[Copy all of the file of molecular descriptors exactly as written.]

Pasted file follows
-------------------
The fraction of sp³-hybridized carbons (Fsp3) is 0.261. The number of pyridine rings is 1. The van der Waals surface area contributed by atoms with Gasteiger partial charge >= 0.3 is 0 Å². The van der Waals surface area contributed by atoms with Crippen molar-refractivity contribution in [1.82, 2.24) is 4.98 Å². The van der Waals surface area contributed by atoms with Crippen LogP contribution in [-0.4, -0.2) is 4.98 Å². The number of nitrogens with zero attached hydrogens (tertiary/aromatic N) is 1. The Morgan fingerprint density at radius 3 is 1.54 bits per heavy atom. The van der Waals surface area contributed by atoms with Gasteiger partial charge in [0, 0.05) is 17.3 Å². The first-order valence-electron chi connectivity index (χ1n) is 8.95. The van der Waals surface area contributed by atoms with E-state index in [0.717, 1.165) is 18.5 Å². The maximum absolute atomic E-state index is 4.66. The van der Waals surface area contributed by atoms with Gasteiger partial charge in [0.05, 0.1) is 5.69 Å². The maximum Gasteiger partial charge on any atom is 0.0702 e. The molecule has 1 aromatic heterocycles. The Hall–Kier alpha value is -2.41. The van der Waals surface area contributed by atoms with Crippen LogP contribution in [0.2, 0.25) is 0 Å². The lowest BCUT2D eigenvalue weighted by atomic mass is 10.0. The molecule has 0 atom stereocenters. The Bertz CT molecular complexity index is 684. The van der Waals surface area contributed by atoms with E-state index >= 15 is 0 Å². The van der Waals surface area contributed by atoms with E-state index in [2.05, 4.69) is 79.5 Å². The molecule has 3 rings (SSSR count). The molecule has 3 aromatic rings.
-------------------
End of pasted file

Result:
The fraction of sp³-hybridized carbons (Fsp3) is 0.261. The number of pyridine rings is 1. The van der Waals surface area contributed by atoms with Gasteiger partial charge >= 0.3 is 0 Å². The van der Waals surface area contributed by atoms with Crippen molar-refractivity contribution in [1.82, 2.24) is 4.98 Å². The van der Waals surface area contributed by atoms with Crippen LogP contribution in [-0.4, -0.2) is 4.98 Å². The number of nitrogens with zero attached hydrogens (tertiary/aromatic N) is 1. The Morgan fingerprint density at radius 3 is 1.54 bits per heavy atom. The van der Waals surface area contributed by atoms with Gasteiger partial charge in [0, 0.05) is 17.3 Å². The first-order valence-electron chi connectivity index (χ1n) is 8.95. The van der Waals surface area contributed by atoms with E-state index in [0.717, 1.165) is 18.5 Å². The maximum absolute atomic E-state index is 4.66. The van der Waals surface area contributed by atoms with Gasteiger partial charge in [0.05, 0.1) is 5.69 Å². The maximum Gasteiger partial charge on any atom is 0.0702 e. The molecule has 1 aromatic heterocycles. The Hall–Kier alpha value is -2.41. The van der Waals surface area contributed by atoms with Crippen LogP contribution in [0.2, 0.25) is 0 Å². The lowest BCUT2D eigenvalue weighted by atomic mass is 10.0. The molecule has 0 atom stereocenters. The Bertz CT molecular complexity index is 684. The van der Waals surface area contributed by atoms with E-state index >= 15 is 0 Å². The van der Waals surface area contributed by atoms with E-state index in [2.05, 4.69) is 79.5 Å². The molecule has 3 rings (SSSR count). The molecule has 3 aromatic rings.